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AMISOM, Africa’s solution to the Somali problem, is working out well

Somali President Hasan Sheikh Mahmud smiles during a meeting at a Mogadishu hotel. PHOTO | AFP 

Monday, December 1, 2014

The symbolism of my visit to Uganda, so early in my tenure, is not lost on me.

I recently spent time in the Pearl of Africa on the first of several visits I will be making around the continent, to share and highlight the numerous and very significant strides that the African Union Mission in Somalia (Amisom) has made in Somalia.

Uganda was the first country to answer Somalia’s call by deploying forces to help our brothers and sisters in the Horn of Africa back in 2007. These brave forces are now working alongside other troop and police — contributing countries of Burundi, Djibouti, Ethiopia, Ghana, Kenya, Nigeria and Sierra Leone.

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The situation in Somalia is an African problem and Amisom is Africa’s working solution. Together we have facilitated the liberation of millions of Somali people from Al-Shabaab’s tyrannical rule and given them a precious chance to experience the kind of freedom and prosperity they have not had in generations.

Early this year, we received fresh impetus on the military side with the adoption of the UN Security Council Resolution 2124, which allows us to have a maximum of 22,126 boots on the ground. This increased capacity allowed our peacekeepers to move from the defensive posture they had earlier adopted, and launch fresh operations.

The first one — Operation Eagle — began in March this year and resulted in 10 significant towns being liberated. The second — Operation Indian Ocean — began in September and has focused on Somalia’s strategic coastal towns, although not limited to that. Ten other towns, including the Al-Shabaab strongholds of Barawe and Adale, have been liberated.


During these operations, Amisom troops have played a supporting role, enabling Somalia’s national army to take the lead. This is part of the strategy to boost the capacity of the country’s security institutions. Amisom troops are not in Somalia indefinitely and our mission is constantly being reviewed by the African Union and the United Nations to ensure that we are putting structures in place that will facilitate our eventual exit.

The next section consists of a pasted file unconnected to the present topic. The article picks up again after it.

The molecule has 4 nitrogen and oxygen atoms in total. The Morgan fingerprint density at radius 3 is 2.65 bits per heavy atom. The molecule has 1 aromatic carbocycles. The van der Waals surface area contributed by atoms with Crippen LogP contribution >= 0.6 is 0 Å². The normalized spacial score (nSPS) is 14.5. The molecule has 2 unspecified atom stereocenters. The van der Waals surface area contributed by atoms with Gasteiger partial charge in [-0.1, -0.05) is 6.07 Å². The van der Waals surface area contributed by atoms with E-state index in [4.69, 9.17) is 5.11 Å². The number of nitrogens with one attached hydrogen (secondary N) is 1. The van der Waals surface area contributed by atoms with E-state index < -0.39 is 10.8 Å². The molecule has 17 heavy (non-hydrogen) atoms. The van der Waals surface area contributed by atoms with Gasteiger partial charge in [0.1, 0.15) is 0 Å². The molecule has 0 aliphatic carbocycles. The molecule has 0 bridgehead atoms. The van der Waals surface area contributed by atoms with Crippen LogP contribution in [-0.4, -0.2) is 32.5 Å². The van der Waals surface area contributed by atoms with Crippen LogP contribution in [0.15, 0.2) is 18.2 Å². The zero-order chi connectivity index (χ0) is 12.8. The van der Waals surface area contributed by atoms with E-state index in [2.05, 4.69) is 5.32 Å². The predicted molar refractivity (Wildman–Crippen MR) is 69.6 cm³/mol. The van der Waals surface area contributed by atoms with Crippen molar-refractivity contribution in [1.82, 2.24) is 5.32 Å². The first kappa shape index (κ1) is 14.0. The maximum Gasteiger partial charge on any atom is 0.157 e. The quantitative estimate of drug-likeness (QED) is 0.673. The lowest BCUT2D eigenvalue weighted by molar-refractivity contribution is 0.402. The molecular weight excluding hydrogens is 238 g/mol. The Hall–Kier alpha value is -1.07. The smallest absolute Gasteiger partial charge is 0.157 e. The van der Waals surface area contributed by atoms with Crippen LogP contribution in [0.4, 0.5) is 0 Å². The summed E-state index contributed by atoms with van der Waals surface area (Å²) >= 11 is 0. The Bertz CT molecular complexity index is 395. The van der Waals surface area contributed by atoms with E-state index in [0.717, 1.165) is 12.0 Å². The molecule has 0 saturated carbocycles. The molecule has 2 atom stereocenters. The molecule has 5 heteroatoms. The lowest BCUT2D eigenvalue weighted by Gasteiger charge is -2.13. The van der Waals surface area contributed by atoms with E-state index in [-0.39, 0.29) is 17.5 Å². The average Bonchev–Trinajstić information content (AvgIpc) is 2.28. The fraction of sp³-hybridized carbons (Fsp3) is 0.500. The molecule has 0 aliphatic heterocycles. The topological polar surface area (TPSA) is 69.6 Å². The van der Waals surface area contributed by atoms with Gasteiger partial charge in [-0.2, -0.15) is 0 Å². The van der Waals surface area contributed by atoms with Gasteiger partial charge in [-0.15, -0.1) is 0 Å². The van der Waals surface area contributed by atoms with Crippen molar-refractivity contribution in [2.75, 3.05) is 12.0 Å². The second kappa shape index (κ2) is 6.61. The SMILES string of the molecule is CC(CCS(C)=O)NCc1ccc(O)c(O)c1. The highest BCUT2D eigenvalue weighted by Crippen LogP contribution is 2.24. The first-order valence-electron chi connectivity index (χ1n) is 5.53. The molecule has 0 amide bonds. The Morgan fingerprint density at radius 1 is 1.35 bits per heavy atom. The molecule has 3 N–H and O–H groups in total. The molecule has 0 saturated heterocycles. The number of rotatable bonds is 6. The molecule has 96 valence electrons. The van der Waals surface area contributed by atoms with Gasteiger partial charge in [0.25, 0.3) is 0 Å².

Not only do we owe Somalia a debt of gratitude for the role it played in some of our liberation struggles; we also need to protect our own borders from the threat of Al-Shabaab. The horrific attacks in Kampala and Nairobi are examples of what awaits us if the enemy is not only vanquished on the battlefield, but also through the strengthening of political structures and fostering of socio-economic revival.

Security has improved in the capital, Mogadishu, and generally in areas under Somalia’s government and Amisom control. We remain vigilant and condemn all attacks on government officials, journalists, and innocent Somalis.

There is empirical evidence of increased and diverse economic activity in Somalia, a clear indication that the country is on the road to recovery.

On the political front, Amisom is supporting activities towards the 2016 polls. The process of establishing federal institutions in Somalia is progressing smoothly; the Parliament and other institutions of state are being supported to put in place relevant structures and mechanisms.

The mission in Somalia is not without its challenges. There are resource constraints, for example, we still lack adequate close air support, which would greatly increase our ability to engage the enemy in a more decisive manner and protect our ground troops.


The African Union takes issues of discipline and conduct of its troops very seriously. The respect for the people in whose countries we work is also central to our operations, indeed the support and cooperation of the Somali people has been key to the success of Amisom.

In this regard, the African Union established an investigation panel to look into allegations of sexual exploitation and abuse recently levelled against our troops. This panel is currently conducting its independent investigations. The results from these investigations will be shared through the appropriate channels.

Overall, we are proud of the work we have done so far and pay tribute to all those who have lost their lives in our quest for a safer continent for ourselves, our children and generations to come.

Dr Sidikou is the Special Representative of the chairperson of the Commission for Somalia and head of AMISOM

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